UNITED STATES v. WYCKOFF PIPE & CREOSOTING CO.(1926)
[271 U.S. 263, 264] Messrs. William J. Donovan, and Herman J. Galloway, Asst. Attys. Gen., and Edward D. Hays, Sp. Asst. Atty. Gen., for the United States.
Mr. Harvey D. Jacob, of Washington, D. C., for appellee.
Mr. Justice BRANDEIS delivered the opinion of the Court.
The Wyckoff Pipe & Creosoting Company, Inc., contracted with the United States, in December, 1917, to lay creosoted wood block floors in Navy Yard buildings at Norfolk, Va., furnishing all necessary labor and materials. On a part of the job the contractor was to begin the work immediately after delivery of a copy of the contract. This part was to be completed within 30 days thereafter. On other parts, work was to be deferred until such time as the government was ready to proceed. These parts were to be finished within 43 days from the dates on which they were begun. The flooring was to be set in a concrete base which was to be laid promptly by the government. The contractor prepared itself immediately to perform the contract. Among other things, it purchased the lumber and creosote oil needed for the job. Long delays by the government in furnishing the con- [271 U.S. 263, 265] crete bases prevented performance by the contractor. Thus more than two years elapsed before the work was completed. The contractor was without fault.
The government's delays confessedly caused the contractor some loss. For the loss so suffered the government was confessedly liable. It made payment at the fixed contract rate of $2.26 per square yard-and paid an additional amount, also provided by the contract, equal to 50 per cent. of the estimated increase in the labor cost. It paid nothing otherwise on account of the damages caused by its delay. To recover compensation for the loss suffered, this suit on the contract was brought in the Court of Claims in January, 1923. That court assessed the damages at $10,122.99, and for that amount it entered judgment, without an opinion, on June 2, 1924. 59 Ct. Cl. 980. The case is here on appeal under section 242 of the Judicial Code (Comp. St. 1219). The only question presented is whether there was error in the measure of damages adopted.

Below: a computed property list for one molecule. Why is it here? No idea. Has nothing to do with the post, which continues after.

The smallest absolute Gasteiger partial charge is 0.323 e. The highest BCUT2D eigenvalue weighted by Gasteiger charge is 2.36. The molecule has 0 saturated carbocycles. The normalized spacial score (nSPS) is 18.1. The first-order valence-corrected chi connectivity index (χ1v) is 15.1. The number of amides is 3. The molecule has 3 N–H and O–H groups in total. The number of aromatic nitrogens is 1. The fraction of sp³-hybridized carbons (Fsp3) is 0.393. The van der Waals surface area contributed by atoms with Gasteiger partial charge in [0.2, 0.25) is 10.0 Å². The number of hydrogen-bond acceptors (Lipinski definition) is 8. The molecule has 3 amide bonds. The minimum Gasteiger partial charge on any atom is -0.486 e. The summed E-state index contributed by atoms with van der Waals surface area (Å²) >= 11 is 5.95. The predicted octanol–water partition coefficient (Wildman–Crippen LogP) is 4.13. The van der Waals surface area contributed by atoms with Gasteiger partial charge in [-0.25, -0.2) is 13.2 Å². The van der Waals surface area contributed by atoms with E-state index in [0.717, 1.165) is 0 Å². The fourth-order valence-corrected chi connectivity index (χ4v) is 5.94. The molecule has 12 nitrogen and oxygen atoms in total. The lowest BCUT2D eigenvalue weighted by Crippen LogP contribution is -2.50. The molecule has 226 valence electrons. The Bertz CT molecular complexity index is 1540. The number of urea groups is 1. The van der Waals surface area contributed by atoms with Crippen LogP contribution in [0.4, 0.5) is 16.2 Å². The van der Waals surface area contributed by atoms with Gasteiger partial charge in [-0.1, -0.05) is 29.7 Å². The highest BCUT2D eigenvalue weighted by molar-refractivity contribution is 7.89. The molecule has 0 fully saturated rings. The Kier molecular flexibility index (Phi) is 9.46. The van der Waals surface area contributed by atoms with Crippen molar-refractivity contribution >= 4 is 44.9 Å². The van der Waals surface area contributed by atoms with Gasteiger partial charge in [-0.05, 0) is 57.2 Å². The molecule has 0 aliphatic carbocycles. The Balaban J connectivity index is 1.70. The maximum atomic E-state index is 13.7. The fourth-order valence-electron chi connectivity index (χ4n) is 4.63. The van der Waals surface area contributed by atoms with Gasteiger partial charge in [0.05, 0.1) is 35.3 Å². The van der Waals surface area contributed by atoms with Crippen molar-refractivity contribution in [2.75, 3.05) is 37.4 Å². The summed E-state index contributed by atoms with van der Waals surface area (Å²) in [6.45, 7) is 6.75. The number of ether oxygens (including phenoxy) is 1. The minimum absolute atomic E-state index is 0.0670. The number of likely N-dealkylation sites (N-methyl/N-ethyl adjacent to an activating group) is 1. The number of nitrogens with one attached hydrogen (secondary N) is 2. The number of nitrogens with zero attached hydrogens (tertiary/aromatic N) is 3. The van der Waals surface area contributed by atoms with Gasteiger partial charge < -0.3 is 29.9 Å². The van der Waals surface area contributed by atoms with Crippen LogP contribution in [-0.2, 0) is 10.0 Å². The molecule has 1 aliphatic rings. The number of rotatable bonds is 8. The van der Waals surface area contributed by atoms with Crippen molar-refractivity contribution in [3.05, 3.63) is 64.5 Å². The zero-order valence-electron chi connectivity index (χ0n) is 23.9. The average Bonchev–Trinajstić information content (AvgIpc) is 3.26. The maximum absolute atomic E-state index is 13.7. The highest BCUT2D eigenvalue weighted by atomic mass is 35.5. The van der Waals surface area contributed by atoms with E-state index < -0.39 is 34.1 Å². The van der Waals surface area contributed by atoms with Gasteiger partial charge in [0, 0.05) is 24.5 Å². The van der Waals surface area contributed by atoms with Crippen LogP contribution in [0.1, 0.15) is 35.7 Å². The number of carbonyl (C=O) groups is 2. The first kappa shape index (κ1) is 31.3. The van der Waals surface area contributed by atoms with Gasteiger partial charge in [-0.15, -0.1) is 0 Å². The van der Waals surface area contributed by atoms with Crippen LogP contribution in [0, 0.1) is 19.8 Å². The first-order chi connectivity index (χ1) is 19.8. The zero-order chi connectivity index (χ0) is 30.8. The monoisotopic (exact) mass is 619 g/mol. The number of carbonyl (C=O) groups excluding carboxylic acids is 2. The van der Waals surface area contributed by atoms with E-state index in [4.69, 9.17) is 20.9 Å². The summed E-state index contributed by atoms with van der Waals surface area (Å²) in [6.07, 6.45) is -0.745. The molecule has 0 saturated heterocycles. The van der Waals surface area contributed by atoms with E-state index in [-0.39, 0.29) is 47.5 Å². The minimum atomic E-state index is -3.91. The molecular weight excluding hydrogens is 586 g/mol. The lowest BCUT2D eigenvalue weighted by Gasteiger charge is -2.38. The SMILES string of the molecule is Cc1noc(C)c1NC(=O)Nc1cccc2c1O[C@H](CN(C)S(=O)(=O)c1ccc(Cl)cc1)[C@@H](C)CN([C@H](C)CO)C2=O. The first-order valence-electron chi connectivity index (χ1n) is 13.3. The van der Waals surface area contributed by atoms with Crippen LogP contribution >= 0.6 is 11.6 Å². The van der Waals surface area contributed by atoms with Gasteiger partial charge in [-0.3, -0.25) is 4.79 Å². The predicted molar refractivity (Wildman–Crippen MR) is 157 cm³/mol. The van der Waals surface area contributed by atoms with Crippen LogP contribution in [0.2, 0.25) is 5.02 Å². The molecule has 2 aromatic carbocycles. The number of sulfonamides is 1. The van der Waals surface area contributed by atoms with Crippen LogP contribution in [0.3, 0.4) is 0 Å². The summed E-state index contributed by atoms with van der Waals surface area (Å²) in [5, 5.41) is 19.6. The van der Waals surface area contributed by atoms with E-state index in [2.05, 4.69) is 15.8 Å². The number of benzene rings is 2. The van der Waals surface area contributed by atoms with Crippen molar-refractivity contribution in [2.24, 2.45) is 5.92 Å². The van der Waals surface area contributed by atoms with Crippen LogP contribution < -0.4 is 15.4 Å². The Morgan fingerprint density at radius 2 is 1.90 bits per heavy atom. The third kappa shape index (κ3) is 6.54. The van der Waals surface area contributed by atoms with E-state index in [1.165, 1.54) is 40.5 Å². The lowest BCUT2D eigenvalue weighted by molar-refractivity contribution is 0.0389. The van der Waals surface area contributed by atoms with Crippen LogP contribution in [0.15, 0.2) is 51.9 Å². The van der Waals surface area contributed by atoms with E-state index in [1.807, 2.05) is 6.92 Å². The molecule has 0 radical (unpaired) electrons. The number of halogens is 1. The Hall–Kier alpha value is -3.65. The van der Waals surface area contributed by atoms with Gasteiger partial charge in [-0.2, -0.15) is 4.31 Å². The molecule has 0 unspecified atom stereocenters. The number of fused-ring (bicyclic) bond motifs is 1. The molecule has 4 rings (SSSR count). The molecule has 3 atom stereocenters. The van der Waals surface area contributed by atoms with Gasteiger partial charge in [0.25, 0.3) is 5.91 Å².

The findings of fact recite that the contractor, in reserving its right to claim damages for extras by reason of the long unanticipated delay, had enumerated as items of the proposed claim extra labor on account of the advance in the scale of wages, extra expense by reason of renewal premiums on surety company bonds, additional freight rates on sand and other material, additional cost of sand, additional cost of creosote oil, storage, insurance, and carrying charges 'on a large stock of lumber purchased for the account of your contract and carried in our yard for a space of between one and two years.' The findings also recite that the record does not disclose by items the amount of extra expense incurred by the contractor by reason of the lengthy delay in the performance of the work. The court made no finding or estimate of the loss so incurred. It found merely that the increase in the prevailing market price of lumber from the time [271 U.S. 263, 266] that used was bought by the contractor until it was actually employed on the job was $6,021.23; that the increase in the prevailing market price of the creosote oil required from the time it was purchased for the job until it actually was so used amounted to $712.59; that the reasonable value of the contract work per square yard at the time it was actually performed was, for a part $2.68, for a part $2.98, and for the rest $3.28; and that the reasonable value of the whole work at the time it was done by the contractor, based upon prices then paid by the government on other work then done at the Navy Yard, was $9,936.54 in excess of the amount which the contractor had received. It was for this sum of $9,936.54, plus an item of $186.45 about which there is no dispute, that the Court of Claims entered its judgment of $10,122.99.